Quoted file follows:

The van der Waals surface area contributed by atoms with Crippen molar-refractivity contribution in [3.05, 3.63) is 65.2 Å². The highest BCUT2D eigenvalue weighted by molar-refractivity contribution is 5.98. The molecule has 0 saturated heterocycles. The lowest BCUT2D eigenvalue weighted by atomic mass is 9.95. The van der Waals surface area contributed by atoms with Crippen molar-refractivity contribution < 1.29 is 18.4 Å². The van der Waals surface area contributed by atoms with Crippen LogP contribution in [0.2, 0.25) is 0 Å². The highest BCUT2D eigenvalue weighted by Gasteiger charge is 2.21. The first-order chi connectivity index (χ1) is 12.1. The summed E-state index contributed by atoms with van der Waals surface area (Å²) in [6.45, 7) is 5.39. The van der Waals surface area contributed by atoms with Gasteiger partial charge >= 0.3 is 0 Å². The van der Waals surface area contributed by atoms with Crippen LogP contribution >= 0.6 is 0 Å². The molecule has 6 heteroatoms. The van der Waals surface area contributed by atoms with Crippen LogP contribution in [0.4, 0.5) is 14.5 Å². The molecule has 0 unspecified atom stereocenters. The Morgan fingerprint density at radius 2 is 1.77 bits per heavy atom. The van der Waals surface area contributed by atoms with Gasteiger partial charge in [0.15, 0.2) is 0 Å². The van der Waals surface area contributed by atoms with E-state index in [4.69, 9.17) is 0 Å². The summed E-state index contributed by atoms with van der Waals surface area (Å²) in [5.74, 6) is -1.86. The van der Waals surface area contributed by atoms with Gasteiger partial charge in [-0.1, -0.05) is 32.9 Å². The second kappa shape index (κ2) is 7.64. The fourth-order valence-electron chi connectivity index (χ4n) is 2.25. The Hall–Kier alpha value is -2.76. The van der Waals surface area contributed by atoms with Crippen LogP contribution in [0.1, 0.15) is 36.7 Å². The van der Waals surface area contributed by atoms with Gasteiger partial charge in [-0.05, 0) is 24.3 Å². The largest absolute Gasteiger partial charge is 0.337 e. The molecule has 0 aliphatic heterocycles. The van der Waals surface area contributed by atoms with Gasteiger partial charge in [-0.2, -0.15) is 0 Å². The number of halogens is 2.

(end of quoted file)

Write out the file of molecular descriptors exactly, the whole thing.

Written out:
The van der Waals surface area contributed by atoms with Crippen molar-refractivity contribution in [3.05, 3.63) is 65.2 Å². The highest BCUT2D eigenvalue weighted by molar-refractivity contribution is 5.98. The molecule has 0 saturated heterocycles. The lowest BCUT2D eigenvalue weighted by atomic mass is 9.95. The van der Waals surface area contributed by atoms with Crippen molar-refractivity contribution < 1.29 is 18.4 Å². The van der Waals surface area contributed by atoms with Crippen LogP contribution in [0.2, 0.25) is 0 Å². The highest BCUT2D eigenvalue weighted by Gasteiger charge is 2.21. The first-order chi connectivity index (χ1) is 12.1. The summed E-state index contributed by atoms with van der Waals surface area (Å²) in [6.45, 7) is 5.39. The van der Waals surface area contributed by atoms with Gasteiger partial charge >= 0.3 is 0 Å². The van der Waals surface area contributed by atoms with Crippen LogP contribution >= 0.6 is 0 Å². The molecule has 6 heteroatoms. The van der Waals surface area contributed by atoms with Crippen LogP contribution in [0.4, 0.5) is 14.5 Å². The molecule has 0 unspecified atom stereocenters. The Morgan fingerprint density at radius 2 is 1.77 bits per heavy atom. The van der Waals surface area contributed by atoms with Gasteiger partial charge in [0.15, 0.2) is 0 Å². The van der Waals surface area contributed by atoms with E-state index in [4.69, 9.17) is 0 Å². The summed E-state index contributed by atoms with van der Waals surface area (Å²) in [5.74, 6) is -1.86. The van der Waals surface area contributed by atoms with Gasteiger partial charge in [-0.1, -0.05) is 32.9 Å². The second kappa shape index (κ2) is 7.64. The fourth-order valence-electron chi connectivity index (χ4n) is 2.25. The Hall–Kier alpha value is -2.76. The van der Waals surface area contributed by atoms with Crippen LogP contribution in [0.1, 0.15) is 36.7 Å². The van der Waals surface area contributed by atoms with Gasteiger partial charge in [-0.05, 0) is 24.3 Å². The largest absolute Gasteiger partial charge is 0.337 e. The molecule has 0 aliphatic heterocycles. The van der Waals surface area contributed by atoms with Gasteiger partial charge in [-0.2, -0.15) is 0 Å². The number of halogens is 2.